A funding formula designed to give more money to high-need schools has been altered under Governor Andrew Cuomo’s budget proposal, to the consternation of several advocacy groups.

The “foundation aid” formula — which the state created in response to a lawsuit claiming that school funding inequities deny students a sound basic education — has been a heated topic for years. Advocates have long argued the state has not fulfilled its promise to help equalize funding for lower-income districts, including New York City. If the formula were fully run this year, for instance, New York City would be due an additional $1.9 billion, they say.

The governor’s controversial proposal would not include a commitment to fully phase in the total funding advocates say is owed statewide, which the State Education Department estimates at about $4.3 billion this year. Some advocates say Cuomo’s changes constitute a “repeal” of foundation aid.

State officials say the characterization is unfair. The full funding owed under the foundation formula was always meant to be a goal, is not legally binding and is not currently realistic, officials from the governor’s office said. Moreover, the governor has allotted a $428 million increase for foundation aid in his budget proposal this year, and there is no indication he will not continue to increase that number in future years, they said.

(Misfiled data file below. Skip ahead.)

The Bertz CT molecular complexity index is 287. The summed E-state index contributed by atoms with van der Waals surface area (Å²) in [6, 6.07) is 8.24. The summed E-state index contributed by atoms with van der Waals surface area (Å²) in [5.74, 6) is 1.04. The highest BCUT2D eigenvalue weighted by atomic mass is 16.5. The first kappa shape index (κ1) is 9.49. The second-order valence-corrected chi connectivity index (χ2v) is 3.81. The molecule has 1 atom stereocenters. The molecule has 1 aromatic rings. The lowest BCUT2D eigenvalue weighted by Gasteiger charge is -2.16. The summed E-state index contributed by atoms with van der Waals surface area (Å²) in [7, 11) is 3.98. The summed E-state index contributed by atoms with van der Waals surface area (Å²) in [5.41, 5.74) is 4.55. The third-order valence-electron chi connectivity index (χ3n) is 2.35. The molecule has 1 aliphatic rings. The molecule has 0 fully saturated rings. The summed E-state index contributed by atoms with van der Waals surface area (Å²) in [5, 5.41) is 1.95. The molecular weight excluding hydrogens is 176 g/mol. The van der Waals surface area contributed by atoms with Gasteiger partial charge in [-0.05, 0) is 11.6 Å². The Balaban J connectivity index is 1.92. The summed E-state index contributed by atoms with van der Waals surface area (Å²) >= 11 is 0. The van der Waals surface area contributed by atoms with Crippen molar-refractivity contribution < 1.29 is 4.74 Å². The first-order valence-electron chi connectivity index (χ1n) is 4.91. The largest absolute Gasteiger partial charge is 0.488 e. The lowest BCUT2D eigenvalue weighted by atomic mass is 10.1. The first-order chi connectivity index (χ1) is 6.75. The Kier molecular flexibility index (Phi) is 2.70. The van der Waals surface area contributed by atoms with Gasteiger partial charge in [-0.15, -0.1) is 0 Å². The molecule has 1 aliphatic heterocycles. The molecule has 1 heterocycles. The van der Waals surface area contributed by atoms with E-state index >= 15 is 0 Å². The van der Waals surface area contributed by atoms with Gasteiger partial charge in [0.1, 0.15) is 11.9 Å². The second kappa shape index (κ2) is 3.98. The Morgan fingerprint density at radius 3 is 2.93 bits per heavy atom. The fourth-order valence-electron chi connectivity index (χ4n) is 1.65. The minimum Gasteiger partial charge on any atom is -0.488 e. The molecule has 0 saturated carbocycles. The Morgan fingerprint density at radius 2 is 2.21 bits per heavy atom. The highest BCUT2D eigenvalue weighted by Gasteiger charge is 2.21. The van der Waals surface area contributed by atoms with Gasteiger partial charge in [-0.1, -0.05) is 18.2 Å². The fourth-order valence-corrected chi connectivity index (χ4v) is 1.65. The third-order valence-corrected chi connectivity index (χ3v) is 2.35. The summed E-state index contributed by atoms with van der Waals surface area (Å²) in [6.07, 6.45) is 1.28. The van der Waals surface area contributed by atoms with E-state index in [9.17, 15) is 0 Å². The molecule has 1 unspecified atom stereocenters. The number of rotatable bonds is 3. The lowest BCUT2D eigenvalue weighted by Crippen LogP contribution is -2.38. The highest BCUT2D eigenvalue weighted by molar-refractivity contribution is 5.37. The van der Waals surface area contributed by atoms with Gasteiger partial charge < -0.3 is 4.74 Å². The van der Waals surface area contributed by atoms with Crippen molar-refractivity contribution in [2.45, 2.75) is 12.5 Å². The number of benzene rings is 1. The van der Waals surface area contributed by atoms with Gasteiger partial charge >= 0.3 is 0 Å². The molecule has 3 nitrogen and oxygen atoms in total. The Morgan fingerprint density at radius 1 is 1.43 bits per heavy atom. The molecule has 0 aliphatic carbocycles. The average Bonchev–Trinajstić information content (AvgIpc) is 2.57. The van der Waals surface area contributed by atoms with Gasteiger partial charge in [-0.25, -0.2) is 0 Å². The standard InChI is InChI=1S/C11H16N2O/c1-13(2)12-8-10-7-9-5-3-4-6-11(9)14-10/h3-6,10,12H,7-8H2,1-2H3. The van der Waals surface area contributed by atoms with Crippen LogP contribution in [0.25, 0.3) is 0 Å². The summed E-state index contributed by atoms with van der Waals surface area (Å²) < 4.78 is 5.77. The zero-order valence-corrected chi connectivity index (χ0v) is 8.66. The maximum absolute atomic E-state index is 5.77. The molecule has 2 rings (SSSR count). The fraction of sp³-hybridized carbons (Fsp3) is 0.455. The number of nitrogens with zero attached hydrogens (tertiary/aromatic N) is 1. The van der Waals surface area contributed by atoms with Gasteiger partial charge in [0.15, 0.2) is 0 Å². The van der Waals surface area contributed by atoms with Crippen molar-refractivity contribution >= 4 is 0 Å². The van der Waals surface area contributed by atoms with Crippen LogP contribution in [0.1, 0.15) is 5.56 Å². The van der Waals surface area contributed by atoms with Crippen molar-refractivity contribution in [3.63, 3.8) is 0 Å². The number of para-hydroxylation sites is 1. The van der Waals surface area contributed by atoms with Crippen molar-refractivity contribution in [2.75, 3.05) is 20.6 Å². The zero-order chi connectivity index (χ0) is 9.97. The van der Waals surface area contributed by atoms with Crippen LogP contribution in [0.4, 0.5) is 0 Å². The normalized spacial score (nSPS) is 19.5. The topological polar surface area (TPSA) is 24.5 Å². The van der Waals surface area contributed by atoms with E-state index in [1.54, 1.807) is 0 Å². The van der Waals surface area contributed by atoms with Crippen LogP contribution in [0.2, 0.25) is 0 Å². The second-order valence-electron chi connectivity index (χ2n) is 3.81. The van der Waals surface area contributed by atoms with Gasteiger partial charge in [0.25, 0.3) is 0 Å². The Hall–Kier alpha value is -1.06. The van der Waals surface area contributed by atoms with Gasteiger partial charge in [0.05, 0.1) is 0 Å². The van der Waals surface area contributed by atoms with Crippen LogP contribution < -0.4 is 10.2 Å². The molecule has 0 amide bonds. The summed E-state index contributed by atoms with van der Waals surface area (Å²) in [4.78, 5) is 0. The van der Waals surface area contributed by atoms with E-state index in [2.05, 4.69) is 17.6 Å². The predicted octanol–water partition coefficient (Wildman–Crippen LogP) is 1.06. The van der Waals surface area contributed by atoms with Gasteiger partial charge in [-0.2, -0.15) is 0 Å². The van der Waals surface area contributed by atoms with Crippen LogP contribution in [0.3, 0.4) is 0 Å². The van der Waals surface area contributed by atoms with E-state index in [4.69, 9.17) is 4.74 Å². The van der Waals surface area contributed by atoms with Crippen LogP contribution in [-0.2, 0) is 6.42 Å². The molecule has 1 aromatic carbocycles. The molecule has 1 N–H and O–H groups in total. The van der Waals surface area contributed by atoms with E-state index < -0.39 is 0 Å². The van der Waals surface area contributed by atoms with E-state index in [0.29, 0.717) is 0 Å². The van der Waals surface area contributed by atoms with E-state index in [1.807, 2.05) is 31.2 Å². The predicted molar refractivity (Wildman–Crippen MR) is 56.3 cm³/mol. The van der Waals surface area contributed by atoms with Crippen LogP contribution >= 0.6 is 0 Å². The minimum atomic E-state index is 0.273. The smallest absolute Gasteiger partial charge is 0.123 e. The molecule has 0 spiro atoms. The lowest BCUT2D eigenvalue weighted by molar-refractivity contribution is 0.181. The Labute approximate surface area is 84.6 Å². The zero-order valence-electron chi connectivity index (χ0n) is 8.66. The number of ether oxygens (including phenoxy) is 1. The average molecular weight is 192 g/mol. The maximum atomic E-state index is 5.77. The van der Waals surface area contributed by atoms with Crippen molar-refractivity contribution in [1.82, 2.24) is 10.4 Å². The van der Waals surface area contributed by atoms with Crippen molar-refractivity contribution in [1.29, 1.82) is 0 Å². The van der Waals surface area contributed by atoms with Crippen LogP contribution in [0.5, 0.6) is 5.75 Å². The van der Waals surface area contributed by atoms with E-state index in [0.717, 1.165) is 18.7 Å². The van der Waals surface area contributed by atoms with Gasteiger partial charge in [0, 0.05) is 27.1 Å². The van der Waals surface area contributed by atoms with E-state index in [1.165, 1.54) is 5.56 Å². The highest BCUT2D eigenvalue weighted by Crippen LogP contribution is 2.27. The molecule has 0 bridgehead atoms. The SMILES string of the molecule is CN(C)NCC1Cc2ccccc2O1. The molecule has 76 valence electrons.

“Any suggestion that the foundation aid formula has or will be eliminated is a direct attempt to mislead the public and factually untrue,” said Morris Peters, a spokesman for the state Division of Budget.

Advocates also say the change could increase uncertainty for districts.

From the language in the budget, it appears that starting next year, the state will use a new formula that could potentially change every year, according to the New York State Council of School Superintendents. The council’s Deputy Director Robert Lowry says that substitutes a transparent decision-making process for one that is more unreliable for school districts. (State officials argued that the budget already changes every year, so districts can never be sure how much aid they will receive.)

Until now, it seemed as if advocates were making headway in obtaining the full funding they say schools should receive. Assembly Speaker Carl Heastie suggested establishing a timetable for fully implementing the formula and the state’s Board of Regents suggested a three-year full phase-in.

Some of the changes made to the formula were praised by advocates this year, including Cuomo’s proposal to alter the way the state calculates poverty. But for many, that news was outweighed by this new proposal, which they see as a way for the governor to avoid ever fully phasing in the original foundation aid formula.

“The governor has proposed a Jekyll and Hyde approach to school aid,” stated Michael Borges, executive director of the New York State Association of School Business Officials, “that on one hand makes improvements to the foundation aid formula … and on the other hand eviscerates the foundation aid formula by severing the connection with the full phase-in amount.”